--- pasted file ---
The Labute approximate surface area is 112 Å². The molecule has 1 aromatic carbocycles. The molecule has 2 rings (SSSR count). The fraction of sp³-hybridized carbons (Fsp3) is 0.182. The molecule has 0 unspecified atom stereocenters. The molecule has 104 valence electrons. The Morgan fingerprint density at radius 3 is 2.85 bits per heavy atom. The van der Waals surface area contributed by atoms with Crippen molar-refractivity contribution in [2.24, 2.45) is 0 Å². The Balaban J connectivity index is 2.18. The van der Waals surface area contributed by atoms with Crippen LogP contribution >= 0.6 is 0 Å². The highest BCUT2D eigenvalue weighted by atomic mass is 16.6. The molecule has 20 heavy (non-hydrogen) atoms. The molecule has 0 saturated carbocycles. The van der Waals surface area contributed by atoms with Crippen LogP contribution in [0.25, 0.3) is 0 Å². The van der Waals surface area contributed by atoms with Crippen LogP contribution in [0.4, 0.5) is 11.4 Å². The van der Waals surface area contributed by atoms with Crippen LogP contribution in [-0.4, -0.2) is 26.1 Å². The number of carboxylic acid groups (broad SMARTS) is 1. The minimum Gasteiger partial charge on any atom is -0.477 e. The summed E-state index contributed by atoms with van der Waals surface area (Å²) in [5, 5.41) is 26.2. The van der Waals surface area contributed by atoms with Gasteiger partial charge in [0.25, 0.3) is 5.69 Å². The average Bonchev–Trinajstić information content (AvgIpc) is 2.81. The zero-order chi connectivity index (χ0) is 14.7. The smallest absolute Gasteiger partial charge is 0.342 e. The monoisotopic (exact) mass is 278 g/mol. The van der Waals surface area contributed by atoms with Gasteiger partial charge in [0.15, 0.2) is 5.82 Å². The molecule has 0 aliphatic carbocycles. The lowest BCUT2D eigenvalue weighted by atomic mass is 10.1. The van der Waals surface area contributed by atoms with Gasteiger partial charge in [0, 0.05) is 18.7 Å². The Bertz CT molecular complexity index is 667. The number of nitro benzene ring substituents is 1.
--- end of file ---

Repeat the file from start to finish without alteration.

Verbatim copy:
The Labute approximate surface area is 112 Å². The molecule has 1 aromatic carbocycles. The molecule has 2 rings (SSSR count). The fraction of sp³-hybridized carbons (Fsp3) is 0.182. The molecule has 0 unspecified atom stereocenters. The molecule has 104 valence electrons. The Morgan fingerprint density at radius 3 is 2.85 bits per heavy atom. The van der Waals surface area contributed by atoms with Crippen molar-refractivity contribution in [2.24, 2.45) is 0 Å². The Balaban J connectivity index is 2.18. The van der Waals surface area contributed by atoms with Crippen LogP contribution >= 0.6 is 0 Å². The highest BCUT2D eigenvalue weighted by atomic mass is 16.6. The molecule has 20 heavy (non-hydrogen) atoms. The molecule has 0 saturated carbocycles. The van der Waals surface area contributed by atoms with Crippen LogP contribution in [0.25, 0.3) is 0 Å². The van der Waals surface area contributed by atoms with Crippen LogP contribution in [0.4, 0.5) is 11.4 Å². The van der Waals surface area contributed by atoms with Crippen LogP contribution in [-0.4, -0.2) is 26.1 Å². The number of carboxylic acid groups (broad SMARTS) is 1. The minimum Gasteiger partial charge on any atom is -0.477 e. The summed E-state index contributed by atoms with van der Waals surface area (Å²) in [5, 5.41) is 26.2. The van der Waals surface area contributed by atoms with Gasteiger partial charge in [0.25, 0.3) is 5.69 Å². The average Bonchev–Trinajstić information content (AvgIpc) is 2.81. The zero-order chi connectivity index (χ0) is 14.7. The smallest absolute Gasteiger partial charge is 0.342 e. The monoisotopic (exact) mass is 278 g/mol. The van der Waals surface area contributed by atoms with Gasteiger partial charge in [0.15, 0.2) is 5.82 Å². The molecule has 0 aliphatic carbocycles. The lowest BCUT2D eigenvalue weighted by atomic mass is 10.1. The van der Waals surface area contributed by atoms with Gasteiger partial charge in [0, 0.05) is 18.7 Å². The Bertz CT molecular complexity index is 667. The number of nitro benzene ring substituents is 1.